In the 2020 election, health care was listed as one of the most important issues to voters. The COVID-19 epidemic has further highlighted the myriad problems and deficiencies in our current health care system. Recent polling shows Medicare for All (or some sort of single-payer reform) is supported by 55% of voters, almost 7 in 10 support some sort of public option, and nearly 8 in 10 adults believe prescription drug costs are too high. Time and again voters have spoken that health care reform is critical to improving our way of life.

Even with this overwhelming support for reform, we have had to fight tooth and nail in each election to maintain what progress that has been made. The will of the people continues to be stymied by voter suppression, gerrymandering, and a political system that continues to give the minority of the population — frequently those with the most wealth and large corporate lobbies — more power than the majority.

We saw the impact of elections and our election system in 2016, when those who had worked for a decade to weaken and overturn the Affordable Care Act won the majority in Congress and almost succeeded in repealing the law. Just one single vote in the Senate is all that prevented the protections of the ACA from being taken away. In twelve states, elected officials continue to deny health care access to millions by refusing to expand Medicaid and legislating requirements that very few can meet to qualify for unexpanded Medicaid coverage.

Without meaningful protections and reforms to our election system, we must continue to remain on the defensive, as we have since the passage of the Affordable Care Act — the most impactful and significant health care legislation passed in close to 50 years. The fact is if we do not have free and fair access to the polls for each and every eligible voter, we can forget any meaningful health care reform in our near future. We can have the best legislation that would guarantee universal health care, but it will mean nothing if we cannot elect people who will pass it.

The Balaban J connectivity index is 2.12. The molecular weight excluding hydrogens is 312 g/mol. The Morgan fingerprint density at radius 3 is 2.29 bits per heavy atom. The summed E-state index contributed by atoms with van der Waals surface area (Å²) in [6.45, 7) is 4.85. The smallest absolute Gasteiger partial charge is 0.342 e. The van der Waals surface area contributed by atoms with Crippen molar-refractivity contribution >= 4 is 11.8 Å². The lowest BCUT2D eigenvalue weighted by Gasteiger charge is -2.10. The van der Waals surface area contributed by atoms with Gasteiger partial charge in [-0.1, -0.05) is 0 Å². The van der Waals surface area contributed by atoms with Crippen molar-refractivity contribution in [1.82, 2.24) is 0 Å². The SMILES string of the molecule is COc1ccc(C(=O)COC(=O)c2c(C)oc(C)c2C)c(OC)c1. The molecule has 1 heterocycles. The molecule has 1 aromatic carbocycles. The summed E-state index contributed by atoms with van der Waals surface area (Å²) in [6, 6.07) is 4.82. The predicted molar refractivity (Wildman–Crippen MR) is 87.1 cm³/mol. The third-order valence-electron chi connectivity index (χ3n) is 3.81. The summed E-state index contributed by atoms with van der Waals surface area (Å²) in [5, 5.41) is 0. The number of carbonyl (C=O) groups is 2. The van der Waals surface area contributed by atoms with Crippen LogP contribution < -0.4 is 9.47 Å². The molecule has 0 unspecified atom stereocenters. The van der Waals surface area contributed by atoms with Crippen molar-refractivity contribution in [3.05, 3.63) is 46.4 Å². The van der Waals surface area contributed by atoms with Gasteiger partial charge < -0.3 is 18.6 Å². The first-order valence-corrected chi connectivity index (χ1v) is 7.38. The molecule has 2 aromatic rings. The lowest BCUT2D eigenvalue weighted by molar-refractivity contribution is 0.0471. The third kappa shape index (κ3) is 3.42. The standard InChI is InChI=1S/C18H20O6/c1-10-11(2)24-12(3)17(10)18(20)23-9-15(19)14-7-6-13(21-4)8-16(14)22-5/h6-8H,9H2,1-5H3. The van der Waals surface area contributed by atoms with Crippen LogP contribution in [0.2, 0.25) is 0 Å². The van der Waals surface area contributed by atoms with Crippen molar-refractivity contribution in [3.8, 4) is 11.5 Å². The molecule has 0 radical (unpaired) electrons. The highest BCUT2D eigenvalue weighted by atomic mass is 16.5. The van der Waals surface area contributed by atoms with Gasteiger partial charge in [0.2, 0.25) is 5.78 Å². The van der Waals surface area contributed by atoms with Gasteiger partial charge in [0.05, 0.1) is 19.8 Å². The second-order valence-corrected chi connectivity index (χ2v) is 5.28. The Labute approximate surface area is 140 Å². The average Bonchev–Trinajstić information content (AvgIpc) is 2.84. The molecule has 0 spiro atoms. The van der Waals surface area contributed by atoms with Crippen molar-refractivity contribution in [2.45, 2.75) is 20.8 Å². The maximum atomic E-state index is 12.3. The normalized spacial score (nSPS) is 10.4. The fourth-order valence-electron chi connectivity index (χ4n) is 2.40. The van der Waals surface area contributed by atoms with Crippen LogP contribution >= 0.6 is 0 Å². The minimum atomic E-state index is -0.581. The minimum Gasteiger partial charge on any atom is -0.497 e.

The 2020 election was historic in many ways, no more so than holding the record for the largest number of votes cast in an election in American history. Yet as soon as the last ballot was counted, it became clear that the strategy of those who supported the last administration — the same people who tried to repeal the Affordable Care Act — was to prevent such a large turnout from ever happening again. Through lawsuits and legislation, from the federal level to the county, conservative politicians have advanced new and undemocratic restrictions, chipping away and rolling back protections afforded Americans under the Voting Rights Act. Decades of gerrymandering have left us a situation in which districts have been drawn that minimize the votes of over one half of our country.

Further, the attacks on the idea of free and fair elections by the far right and supporters of former President Trump continue to undermine the confidence in what we have touted as the strongest democracy in the world. Elected officials preemptively questioning the outcome of elections, declaring fraud if they do not win, and perpetuating the idea that our voting system is rife with fraud are all endangering the future of our nation.

We are in serious danger of losing our representative democracy and with it the chance to further meaningful health care reform. This is not hyperbole. If members of a single political party are able to decree that those vote for their opponents are not eligible to vote, or make voting so difficult for huge swaths of our nation, particularly voters of color, low-income voters, those who need to vote by mail easily, those with disabilities, we will no longer have a representative government. When elected officials can choose who can and cannot vote, our democracy dies.